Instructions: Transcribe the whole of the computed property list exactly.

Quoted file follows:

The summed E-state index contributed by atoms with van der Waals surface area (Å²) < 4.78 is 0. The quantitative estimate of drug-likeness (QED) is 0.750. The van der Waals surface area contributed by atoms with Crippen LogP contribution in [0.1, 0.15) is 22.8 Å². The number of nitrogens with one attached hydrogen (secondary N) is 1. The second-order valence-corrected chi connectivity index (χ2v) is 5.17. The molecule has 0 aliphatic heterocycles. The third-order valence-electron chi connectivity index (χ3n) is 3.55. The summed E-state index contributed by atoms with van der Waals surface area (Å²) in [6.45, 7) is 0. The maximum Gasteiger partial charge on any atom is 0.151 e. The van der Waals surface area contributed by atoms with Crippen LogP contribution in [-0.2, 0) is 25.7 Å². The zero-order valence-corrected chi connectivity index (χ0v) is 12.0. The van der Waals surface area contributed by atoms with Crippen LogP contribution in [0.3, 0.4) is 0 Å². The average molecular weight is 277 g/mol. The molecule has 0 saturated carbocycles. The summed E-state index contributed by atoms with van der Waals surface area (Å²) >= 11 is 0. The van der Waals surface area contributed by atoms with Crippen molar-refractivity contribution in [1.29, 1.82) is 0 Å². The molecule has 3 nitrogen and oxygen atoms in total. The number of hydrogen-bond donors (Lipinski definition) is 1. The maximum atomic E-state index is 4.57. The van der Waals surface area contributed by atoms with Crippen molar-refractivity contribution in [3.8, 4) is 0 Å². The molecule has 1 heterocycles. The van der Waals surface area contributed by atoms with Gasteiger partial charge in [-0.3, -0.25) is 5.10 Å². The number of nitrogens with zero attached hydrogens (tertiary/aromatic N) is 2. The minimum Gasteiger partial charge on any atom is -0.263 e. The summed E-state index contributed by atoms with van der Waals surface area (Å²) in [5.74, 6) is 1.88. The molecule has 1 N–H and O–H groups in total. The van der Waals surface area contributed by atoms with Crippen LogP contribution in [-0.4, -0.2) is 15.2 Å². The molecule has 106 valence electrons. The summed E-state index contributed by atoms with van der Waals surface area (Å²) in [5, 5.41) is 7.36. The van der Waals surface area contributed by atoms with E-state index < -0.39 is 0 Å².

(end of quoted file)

The summed E-state index contributed by atoms with van der Waals surface area (Å²) < 4.78 is 0. The quantitative estimate of drug-likeness (QED) is 0.750. The van der Waals surface area contributed by atoms with Crippen LogP contribution in [0.1, 0.15) is 22.8 Å². The number of nitrogens with one attached hydrogen (secondary N) is 1. The second-order valence-corrected chi connectivity index (χ2v) is 5.17. The molecule has 0 aliphatic heterocycles. The third-order valence-electron chi connectivity index (χ3n) is 3.55. The summed E-state index contributed by atoms with van der Waals surface area (Å²) in [6.45, 7) is 0. The maximum Gasteiger partial charge on any atom is 0.151 e. The van der Waals surface area contributed by atoms with Crippen LogP contribution in [-0.2, 0) is 25.7 Å². The zero-order valence-corrected chi connectivity index (χ0v) is 12.0. The van der Waals surface area contributed by atoms with Crippen LogP contribution in [0.3, 0.4) is 0 Å². The average molecular weight is 277 g/mol. The molecule has 0 saturated carbocycles. The summed E-state index contributed by atoms with van der Waals surface area (Å²) >= 11 is 0. The van der Waals surface area contributed by atoms with Crippen molar-refractivity contribution in [1.29, 1.82) is 0 Å². The molecule has 3 nitrogen and oxygen atoms in total. The number of hydrogen-bond donors (Lipinski definition) is 1. The maximum atomic E-state index is 4.57. The van der Waals surface area contributed by atoms with Crippen molar-refractivity contribution in [3.8, 4) is 0 Å². The molecule has 1 heterocycles. The van der Waals surface area contributed by atoms with Gasteiger partial charge in [-0.3, -0.25) is 5.10 Å². The number of nitrogens with zero attached hydrogens (tertiary/aromatic N) is 2. The minimum Gasteiger partial charge on any atom is -0.263 e. The summed E-state index contributed by atoms with van der Waals surface area (Å²) in [5.74, 6) is 1.88. The molecule has 1 N–H and O–H groups in total. The van der Waals surface area contributed by atoms with Crippen LogP contribution in [-0.4, -0.2) is 15.2 Å². The molecule has 106 valence electrons. The summed E-state index contributed by atoms with van der Waals surface area (Å²) in [5, 5.41) is 7.36. The van der Waals surface area contributed by atoms with E-state index < -0.39 is 0 Å².